Inside Out

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InsideOut

Pixar to me is synonymous with animated “kid” movies with a surprising amount of depth.  You know, movies like Wall-e and Up; kids will enjoy the animation and basic story, but the full emotional depth will only be grasped by adults.  Inside Out is a new film to add to that list.

The idea is that people’s emotions – Joy, Sadness, Anger, Fear, and Disgust – are personified and influence/control their actions from a control room in the brain.  Riley is the main [human] character the movie follows, and she is dealing with moving to a new state and the emotional upheaval it entails.  Joy is the lead emotion, normally in charge of the control room, but after a mishap she and Sadness end up outside of the control room and must navigate their way through the Riley’s mind and find their way back.  Meanwhile, it’s up to Anger, Fear, and Disgust to keep things running.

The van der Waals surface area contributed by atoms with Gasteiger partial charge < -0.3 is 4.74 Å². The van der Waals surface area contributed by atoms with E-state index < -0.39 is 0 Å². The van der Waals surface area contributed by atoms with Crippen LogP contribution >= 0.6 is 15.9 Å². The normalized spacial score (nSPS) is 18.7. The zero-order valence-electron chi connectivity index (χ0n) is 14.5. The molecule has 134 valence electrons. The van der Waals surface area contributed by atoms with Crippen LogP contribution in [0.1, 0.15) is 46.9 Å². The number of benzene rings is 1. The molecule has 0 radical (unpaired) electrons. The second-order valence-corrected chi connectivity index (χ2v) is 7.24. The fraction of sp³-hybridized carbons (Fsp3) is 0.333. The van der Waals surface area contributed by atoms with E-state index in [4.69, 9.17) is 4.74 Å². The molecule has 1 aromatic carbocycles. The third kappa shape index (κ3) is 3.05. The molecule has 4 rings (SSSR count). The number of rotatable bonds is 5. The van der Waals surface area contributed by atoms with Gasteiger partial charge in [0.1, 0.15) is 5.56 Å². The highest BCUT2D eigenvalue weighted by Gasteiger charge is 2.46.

Guess what?  I liked this movie, and I liked it a lot.  My inner child appreciated the bright colors and other visual eye candy.  I liked how even the less-developed emotions still had some depth to them and were not completely one-note.  I liked the casting; Lewis Black as Anger was a perfect call, but Phyllis Smith’s Sadness was the surprising stand-out.

The mechanics of how the mind-world worked were probably my favorite part.  It was very clever, and it’s obvious that a lot of time and thought went into it.  As you watch it, chances are you’ll go, “Yeah, that is how it would work.”  You’ll probably wonder how your mind world would look, and after the movie you’ll end up talking about you own emotions like “My road rage and allergy to stupidity must mean Anger is in charge.”

This was a fun, surprisingly smart movie.  Even though I appreciated the message of Up, I actually would rank Inside Out above Up as it has less of the bittersweet feelings , but still had emotional depth.  I’d recommend it to pretty much anyone.

Rating: 9.5/10

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